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Jul 9, 2022

Biochemists use enzymes to change how brain cells communicate with each other

Posted by in categories: biological, chemistry, neuroscience

As you’re reading this sentence, the cells in your brain, called neurons, are sending rapid-fire electrical signals between each other, transmitting information. They’re doing so via tiny, specialized junctions between them called synapses.

There are many different types of that form between neurons, including “excitatory” or “inhibitory,” and the exact mechanisms by which these structures are generated remain unclear to scientists. A Colorado State University biochemistry lab has uncovered a major insight into this question by showing that the types of chemicals released from synapses ultimately guide which kinds of synapses form between neurons.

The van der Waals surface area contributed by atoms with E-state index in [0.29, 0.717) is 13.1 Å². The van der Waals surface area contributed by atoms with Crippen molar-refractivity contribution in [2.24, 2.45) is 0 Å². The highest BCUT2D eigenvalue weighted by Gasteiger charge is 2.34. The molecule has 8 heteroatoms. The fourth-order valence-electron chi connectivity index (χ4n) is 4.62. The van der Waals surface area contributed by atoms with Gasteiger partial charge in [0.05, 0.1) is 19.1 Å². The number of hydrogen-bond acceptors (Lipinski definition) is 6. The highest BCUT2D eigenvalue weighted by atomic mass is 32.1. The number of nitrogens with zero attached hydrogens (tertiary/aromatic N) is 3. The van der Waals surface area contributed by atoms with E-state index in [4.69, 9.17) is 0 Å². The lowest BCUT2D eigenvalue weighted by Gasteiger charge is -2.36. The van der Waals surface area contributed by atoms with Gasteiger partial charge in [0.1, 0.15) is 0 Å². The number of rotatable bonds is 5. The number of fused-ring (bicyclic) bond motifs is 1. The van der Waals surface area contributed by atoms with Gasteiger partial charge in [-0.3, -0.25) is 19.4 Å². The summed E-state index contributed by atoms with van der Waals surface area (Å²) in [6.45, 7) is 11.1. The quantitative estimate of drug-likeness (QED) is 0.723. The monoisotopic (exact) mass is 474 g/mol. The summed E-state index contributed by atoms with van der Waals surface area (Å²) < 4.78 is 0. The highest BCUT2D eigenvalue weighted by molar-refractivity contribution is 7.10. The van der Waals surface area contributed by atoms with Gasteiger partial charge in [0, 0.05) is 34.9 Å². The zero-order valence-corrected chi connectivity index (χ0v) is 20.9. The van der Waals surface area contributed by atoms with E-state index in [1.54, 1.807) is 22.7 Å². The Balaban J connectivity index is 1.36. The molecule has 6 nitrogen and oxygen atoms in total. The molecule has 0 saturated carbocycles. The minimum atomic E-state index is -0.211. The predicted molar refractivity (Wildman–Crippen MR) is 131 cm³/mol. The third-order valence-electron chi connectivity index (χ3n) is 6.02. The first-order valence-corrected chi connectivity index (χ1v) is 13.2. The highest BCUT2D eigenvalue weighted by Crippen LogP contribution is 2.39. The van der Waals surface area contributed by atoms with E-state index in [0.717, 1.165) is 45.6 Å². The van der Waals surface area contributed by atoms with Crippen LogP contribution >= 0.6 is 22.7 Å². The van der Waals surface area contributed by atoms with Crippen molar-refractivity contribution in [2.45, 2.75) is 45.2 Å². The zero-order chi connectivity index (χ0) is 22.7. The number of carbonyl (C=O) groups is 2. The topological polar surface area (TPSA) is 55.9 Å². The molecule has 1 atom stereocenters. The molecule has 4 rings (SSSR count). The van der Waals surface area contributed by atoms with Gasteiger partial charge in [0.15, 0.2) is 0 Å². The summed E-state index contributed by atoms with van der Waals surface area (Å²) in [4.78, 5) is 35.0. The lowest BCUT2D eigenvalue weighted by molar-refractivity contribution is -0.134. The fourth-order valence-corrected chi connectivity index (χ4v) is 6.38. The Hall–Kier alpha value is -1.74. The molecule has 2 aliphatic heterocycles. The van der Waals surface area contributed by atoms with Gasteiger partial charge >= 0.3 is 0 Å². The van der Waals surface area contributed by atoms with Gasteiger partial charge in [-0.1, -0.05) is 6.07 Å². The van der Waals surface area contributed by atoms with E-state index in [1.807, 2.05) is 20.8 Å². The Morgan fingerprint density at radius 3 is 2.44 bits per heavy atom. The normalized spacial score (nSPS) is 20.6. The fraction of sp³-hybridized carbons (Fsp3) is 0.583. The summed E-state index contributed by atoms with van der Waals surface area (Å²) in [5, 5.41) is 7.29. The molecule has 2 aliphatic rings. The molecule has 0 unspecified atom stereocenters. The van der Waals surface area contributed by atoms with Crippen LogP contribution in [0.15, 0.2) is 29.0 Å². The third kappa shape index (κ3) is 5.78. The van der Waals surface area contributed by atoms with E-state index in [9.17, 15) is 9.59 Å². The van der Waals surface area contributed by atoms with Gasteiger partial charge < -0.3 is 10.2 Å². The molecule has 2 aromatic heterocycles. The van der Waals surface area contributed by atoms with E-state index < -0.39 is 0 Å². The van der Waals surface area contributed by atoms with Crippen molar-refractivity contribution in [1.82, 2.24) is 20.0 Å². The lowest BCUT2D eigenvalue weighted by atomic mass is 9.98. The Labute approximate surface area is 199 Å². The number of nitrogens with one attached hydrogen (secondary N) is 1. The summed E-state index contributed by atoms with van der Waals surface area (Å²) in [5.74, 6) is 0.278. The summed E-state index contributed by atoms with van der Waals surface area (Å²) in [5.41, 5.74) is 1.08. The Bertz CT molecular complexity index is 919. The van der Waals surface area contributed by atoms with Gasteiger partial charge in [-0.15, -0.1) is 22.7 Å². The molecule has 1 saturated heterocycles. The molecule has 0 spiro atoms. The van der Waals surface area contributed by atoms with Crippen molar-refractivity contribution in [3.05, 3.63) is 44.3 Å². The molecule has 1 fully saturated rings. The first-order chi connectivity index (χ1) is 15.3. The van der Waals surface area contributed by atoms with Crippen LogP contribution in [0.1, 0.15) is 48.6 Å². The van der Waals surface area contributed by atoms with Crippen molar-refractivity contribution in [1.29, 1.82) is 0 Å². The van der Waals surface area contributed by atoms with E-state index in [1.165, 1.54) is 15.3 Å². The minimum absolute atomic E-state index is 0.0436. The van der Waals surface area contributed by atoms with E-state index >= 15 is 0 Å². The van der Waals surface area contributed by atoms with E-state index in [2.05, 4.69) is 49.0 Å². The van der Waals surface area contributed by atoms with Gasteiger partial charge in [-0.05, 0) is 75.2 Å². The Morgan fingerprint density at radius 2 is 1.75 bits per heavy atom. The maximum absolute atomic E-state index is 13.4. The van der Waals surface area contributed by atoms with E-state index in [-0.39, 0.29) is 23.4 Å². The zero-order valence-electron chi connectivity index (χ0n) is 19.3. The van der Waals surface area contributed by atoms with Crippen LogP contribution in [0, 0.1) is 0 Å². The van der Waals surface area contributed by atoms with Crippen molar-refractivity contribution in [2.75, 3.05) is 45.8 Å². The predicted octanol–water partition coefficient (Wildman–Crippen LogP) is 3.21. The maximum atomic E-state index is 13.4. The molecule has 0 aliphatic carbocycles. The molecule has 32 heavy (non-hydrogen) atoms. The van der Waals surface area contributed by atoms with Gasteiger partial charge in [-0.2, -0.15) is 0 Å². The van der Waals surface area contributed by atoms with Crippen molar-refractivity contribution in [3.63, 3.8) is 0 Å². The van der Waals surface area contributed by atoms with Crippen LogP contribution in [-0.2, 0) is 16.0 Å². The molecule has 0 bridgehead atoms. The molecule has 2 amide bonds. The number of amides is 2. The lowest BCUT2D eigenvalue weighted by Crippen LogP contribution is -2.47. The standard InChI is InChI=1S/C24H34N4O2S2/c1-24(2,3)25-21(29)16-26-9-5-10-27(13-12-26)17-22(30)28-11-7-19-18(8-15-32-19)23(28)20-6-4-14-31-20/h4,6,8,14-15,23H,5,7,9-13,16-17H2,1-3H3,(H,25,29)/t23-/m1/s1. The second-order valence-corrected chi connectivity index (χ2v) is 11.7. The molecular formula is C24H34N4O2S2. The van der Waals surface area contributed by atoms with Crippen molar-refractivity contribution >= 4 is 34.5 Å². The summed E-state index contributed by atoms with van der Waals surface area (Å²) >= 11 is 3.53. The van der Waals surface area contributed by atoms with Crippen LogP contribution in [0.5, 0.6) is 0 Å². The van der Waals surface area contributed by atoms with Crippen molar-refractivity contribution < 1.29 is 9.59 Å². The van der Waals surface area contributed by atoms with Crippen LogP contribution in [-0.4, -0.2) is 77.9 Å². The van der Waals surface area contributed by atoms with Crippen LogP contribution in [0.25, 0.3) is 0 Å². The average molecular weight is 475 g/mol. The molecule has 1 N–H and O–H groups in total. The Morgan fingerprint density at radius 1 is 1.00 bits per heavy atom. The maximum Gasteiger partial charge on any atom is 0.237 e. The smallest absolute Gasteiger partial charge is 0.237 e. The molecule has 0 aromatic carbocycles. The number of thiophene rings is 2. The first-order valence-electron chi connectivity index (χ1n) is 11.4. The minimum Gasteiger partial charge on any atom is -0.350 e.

Soham Chanda, assistant professor in the Department of Biochemistry and Molecular Biology, led the study published in Nature Communications that demonstrates the possibility of changing the identity of synapses between neurons, both in vitro and in vivo, through enzymatic means. The other senior scientists who contributed to the project were Thomas Südhof of Stanford University and Matthew Xu-Friedman of the University at Buffalo.

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